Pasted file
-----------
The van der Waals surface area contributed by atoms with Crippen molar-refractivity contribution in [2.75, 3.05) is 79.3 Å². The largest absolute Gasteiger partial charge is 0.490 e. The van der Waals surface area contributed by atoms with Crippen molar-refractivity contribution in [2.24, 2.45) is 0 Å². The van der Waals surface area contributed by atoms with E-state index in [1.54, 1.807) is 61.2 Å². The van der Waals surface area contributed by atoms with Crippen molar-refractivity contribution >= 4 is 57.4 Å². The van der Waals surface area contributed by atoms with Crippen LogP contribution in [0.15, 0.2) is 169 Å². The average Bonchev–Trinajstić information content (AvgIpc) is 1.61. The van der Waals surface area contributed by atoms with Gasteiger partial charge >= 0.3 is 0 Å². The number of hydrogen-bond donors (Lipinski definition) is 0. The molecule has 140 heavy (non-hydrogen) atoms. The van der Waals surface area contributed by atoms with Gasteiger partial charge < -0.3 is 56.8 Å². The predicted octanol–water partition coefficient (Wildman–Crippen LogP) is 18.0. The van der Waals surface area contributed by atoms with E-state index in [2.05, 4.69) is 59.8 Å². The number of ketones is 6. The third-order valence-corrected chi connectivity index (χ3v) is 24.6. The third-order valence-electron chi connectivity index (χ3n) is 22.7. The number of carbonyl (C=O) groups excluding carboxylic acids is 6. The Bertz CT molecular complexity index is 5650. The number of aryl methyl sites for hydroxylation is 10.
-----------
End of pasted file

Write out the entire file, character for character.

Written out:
The van der Waals surface area contributed by atoms with Crippen molar-refractivity contribution in [2.75, 3.05) is 79.3 Å². The largest absolute Gasteiger partial charge is 0.490 e. The van der Waals surface area contributed by atoms with Crippen molar-refractivity contribution in [2.24, 2.45) is 0 Å². The van der Waals surface area contributed by atoms with E-state index in [1.54, 1.807) is 61.2 Å². The van der Waals surface area contributed by atoms with Crippen molar-refractivity contribution >= 4 is 57.4 Å². The van der Waals surface area contributed by atoms with Crippen LogP contribution in [0.15, 0.2) is 169 Å². The average Bonchev–Trinajstić information content (AvgIpc) is 1.61. The van der Waals surface area contributed by atoms with Gasteiger partial charge >= 0.3 is 0 Å². The number of hydrogen-bond donors (Lipinski definition) is 0. The molecule has 140 heavy (non-hydrogen) atoms. The van der Waals surface area contributed by atoms with Gasteiger partial charge < -0.3 is 56.8 Å². The predicted octanol–water partition coefficient (Wildman–Crippen LogP) is 18.0. The van der Waals surface area contributed by atoms with E-state index in [2.05, 4.69) is 59.8 Å². The number of ketones is 6. The third-order valence-corrected chi connectivity index (χ3v) is 24.6. The third-order valence-electron chi connectivity index (χ3n) is 22.7. The number of carbonyl (C=O) groups excluding carboxylic acids is 6. The Bertz CT molecular complexity index is 5650. The number of aryl methyl sites for hydroxylation is 10.